All-girls LEGO robotics team set for tournament

Members of Roxie's Rockers will compete at the FIRST LEGO League Razorback Invitational

Joshua Kellogg
  • The team was formed in 2014 after two members saw a poster to compete at a regional tournament.
  • This is the first year the team has qualified to attend an international invitational.
  • The girls learn teamwork and computer programming skills as they prepare the LEGO robot for competition.
Emily Rawson, left, and Hannah Chavers of Roxie's Rockers work on their robot April 28 at Emily's home in Farmington.

FARMINGTON — The members of a Farmington all-female LEGO robotics team are eager to test their talents on an international stage as they prepare to attend a LEGO robotics invitational later this month.

Members of Roxie's Rockers have been perfecting their LEGO robotics skills since forming their team in the fall of 2014 and spending hundreds of hours practicing in the home of Erica and Derek Rawson.

The nine-member team featuring girls ranging in age from 11 to 15 finished in third place at the FIRST LEGO League New Mexico Region Championship on Feb. 11 in Albuquerque.

The girls' performance at the state tournament qualified them to attend an international invitational competition hosted by the FIRST LEGO League.

The team chose to attend the FIRST LEGO League Razorback Invitational from May 18-21 at the University of Arkansas campus in Fayetteville, Ark. A total of 72 teams from the United States, Canada, Guam and Puerto Rico will compete at the invitational.

During a LEGO robotics demonstration in the Rawsons' garage last week, the members of the Rockers said they were experiencing a wide range of emotions as they prepared to attend the Razorback Invitational.

"We've grown as a team together," 14-year-old Hannah Chavers said. "Although we get new people in our group each year, the people that do keep coming back makes this community a family."

Some felt nervous and excited while others stated it was a pretty amazing feeling.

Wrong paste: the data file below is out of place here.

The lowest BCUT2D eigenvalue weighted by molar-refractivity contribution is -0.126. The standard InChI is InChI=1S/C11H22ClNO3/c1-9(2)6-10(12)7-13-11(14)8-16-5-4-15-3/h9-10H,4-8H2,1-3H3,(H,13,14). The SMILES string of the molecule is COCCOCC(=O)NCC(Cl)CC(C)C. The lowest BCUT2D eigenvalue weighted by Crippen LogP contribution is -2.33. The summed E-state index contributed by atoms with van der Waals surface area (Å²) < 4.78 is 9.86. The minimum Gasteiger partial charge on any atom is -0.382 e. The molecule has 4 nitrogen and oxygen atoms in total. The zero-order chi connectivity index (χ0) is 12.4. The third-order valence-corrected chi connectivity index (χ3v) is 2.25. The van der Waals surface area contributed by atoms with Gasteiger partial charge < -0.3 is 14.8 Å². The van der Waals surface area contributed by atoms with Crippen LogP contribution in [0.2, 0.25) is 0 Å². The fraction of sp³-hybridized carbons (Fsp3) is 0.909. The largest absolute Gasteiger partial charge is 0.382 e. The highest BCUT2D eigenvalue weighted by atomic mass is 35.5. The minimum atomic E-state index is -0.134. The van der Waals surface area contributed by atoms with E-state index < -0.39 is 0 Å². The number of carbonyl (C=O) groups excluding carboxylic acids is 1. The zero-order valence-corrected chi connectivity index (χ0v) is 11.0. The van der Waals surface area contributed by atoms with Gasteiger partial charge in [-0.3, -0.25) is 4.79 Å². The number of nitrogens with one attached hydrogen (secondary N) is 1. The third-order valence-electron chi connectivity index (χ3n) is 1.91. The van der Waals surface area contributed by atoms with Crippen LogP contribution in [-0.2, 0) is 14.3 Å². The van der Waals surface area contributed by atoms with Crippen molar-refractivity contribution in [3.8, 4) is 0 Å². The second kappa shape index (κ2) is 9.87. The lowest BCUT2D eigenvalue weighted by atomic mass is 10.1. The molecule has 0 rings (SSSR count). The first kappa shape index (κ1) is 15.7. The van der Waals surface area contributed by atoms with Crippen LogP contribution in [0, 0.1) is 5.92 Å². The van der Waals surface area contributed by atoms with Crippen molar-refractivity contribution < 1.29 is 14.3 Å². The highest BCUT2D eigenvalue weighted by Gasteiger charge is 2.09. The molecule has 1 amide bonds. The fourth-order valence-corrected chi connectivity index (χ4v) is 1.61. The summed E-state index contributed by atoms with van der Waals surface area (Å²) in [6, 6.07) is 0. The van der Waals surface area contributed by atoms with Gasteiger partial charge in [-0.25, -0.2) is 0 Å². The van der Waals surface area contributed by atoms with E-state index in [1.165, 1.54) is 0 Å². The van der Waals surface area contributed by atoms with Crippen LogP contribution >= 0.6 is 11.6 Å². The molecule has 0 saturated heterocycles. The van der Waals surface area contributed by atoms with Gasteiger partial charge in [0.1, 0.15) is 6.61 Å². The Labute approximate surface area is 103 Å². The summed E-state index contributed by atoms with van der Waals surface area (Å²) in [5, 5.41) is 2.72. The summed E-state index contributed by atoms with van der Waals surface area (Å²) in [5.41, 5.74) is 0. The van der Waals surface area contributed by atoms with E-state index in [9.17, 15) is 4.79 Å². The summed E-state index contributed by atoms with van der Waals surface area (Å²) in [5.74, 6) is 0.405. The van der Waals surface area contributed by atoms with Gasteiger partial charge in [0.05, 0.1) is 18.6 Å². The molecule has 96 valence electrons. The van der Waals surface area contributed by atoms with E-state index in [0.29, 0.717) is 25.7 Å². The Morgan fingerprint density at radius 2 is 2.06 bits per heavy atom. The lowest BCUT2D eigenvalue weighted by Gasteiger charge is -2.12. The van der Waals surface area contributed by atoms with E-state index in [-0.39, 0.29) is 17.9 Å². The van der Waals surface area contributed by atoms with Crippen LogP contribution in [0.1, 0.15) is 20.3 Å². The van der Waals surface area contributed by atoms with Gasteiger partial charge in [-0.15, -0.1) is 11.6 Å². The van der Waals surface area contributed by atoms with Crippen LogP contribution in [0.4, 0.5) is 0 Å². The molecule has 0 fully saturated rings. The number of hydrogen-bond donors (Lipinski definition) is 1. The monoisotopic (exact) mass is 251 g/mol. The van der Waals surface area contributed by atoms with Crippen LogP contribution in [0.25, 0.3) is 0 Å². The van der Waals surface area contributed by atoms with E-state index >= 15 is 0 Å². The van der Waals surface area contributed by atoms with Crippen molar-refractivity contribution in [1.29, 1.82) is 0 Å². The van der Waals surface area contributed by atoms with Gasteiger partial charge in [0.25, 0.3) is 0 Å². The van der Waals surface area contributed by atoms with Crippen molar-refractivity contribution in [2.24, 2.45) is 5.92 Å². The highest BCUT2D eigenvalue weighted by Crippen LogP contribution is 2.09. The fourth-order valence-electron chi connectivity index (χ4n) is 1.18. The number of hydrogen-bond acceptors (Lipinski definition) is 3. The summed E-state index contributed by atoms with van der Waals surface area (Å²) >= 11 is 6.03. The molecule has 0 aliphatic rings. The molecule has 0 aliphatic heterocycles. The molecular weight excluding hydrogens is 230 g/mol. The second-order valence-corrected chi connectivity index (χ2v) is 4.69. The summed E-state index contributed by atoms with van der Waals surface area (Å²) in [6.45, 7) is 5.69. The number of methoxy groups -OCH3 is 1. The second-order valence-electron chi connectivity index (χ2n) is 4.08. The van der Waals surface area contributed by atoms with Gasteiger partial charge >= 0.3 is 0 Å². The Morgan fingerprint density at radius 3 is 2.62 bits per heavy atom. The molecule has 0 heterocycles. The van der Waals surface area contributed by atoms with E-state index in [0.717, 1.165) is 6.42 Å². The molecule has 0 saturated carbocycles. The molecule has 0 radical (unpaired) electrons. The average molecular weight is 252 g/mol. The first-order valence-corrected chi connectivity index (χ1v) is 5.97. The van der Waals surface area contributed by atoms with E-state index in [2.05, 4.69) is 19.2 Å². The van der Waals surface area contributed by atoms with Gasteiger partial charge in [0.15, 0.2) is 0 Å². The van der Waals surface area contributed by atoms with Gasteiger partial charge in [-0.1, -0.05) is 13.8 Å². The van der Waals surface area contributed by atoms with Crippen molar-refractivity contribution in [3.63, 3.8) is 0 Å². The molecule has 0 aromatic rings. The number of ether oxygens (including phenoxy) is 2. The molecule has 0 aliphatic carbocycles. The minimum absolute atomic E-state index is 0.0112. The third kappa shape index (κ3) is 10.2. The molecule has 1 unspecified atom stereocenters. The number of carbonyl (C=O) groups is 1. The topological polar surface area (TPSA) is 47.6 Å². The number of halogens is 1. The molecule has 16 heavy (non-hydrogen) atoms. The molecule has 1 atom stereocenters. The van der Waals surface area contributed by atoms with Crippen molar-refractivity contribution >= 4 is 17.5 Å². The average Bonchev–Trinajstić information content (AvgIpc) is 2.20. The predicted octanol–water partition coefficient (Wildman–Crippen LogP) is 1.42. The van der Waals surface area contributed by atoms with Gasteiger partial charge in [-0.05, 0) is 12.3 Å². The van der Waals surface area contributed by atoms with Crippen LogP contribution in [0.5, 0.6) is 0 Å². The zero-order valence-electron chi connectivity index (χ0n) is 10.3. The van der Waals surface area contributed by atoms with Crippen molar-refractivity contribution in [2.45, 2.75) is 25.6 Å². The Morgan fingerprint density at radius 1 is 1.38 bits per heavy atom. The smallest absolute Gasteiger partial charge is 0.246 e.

"It's just an awesome feeling that we got it," 12-year-old Olivia Rawson said. "All the hard work in the three years has paid off."

Derek Rawson, left, watches as Mari Caldwell, Maggie Magee and Ali Caldwell set up their robot April 28 during a Lego demonstration at Rawson's home in Farmington.

The team was born when Olivia and sister Emily Rawson decided to participate in a qualifier tournament in Durango, Colo., in December 2014.

A grant from the Powerhouse Science Center, which presented the tournament, helped get the team together. The organization loaned the Rockers a LEGO Mindstorms robotics kit and paid for the team's registration fee.

Since then, the Rockers have continued to practice and refine their LEGO robotics skills, along with developing teamwork skills.

During the tournaments, teams compete in four categories — robot design, robot performance, project and core values.

Judges evaluate the design, programming and quality of the LEGO robot teams used in the competition in robot design.

During the robot game competition, team members use a LEGO Mindstorms robot to compete in three two-and-a-half-minute matches to score the most points by completing an obstacle course.

Ali Caldwell, left, and Hailey Whiteley work on their robot April 28 at the home of Derek Rawson in Farmington.

Teams are interviewed by judges in the core values category, with team members asked about working together to prepare for the robot game and their submission for the project competition.

Roxie's Rockers took home a presentation award for their project. The Rockers developed an educational board game and wrote a play about endangered animals and insects that help pollinate plants.

The project category was the favorite part of the competition for 14-year-old Mari Caldwell, who enjoyed conducting the research for the board game.

Olivia Rawson said she enjoyed programming and testing the robot for the competition.

"I just love being to figure out the puzzle of it," Olivia Rawson said. "It's really hard, with all the degrees and turns, I love it. I love figuring that out."

Meghan Shea, the mother of Mari and Ali Caldwell, said her daughters have learned a lot by joining the team this year.

"They have learned so much from these girls about programming and engineering," Shea said. "It's been absolutely fantastic."

She has witnessed them build their teamwork skills by learning how to respond to each other and each person's unique characteristics.

"They know how to treat each team member, which I think is such a stellar sign of maturity," Shea said.

Joshua Kellogg covers crime, courts and social issues for The Daily Times. He can be reached at 505-564-4627.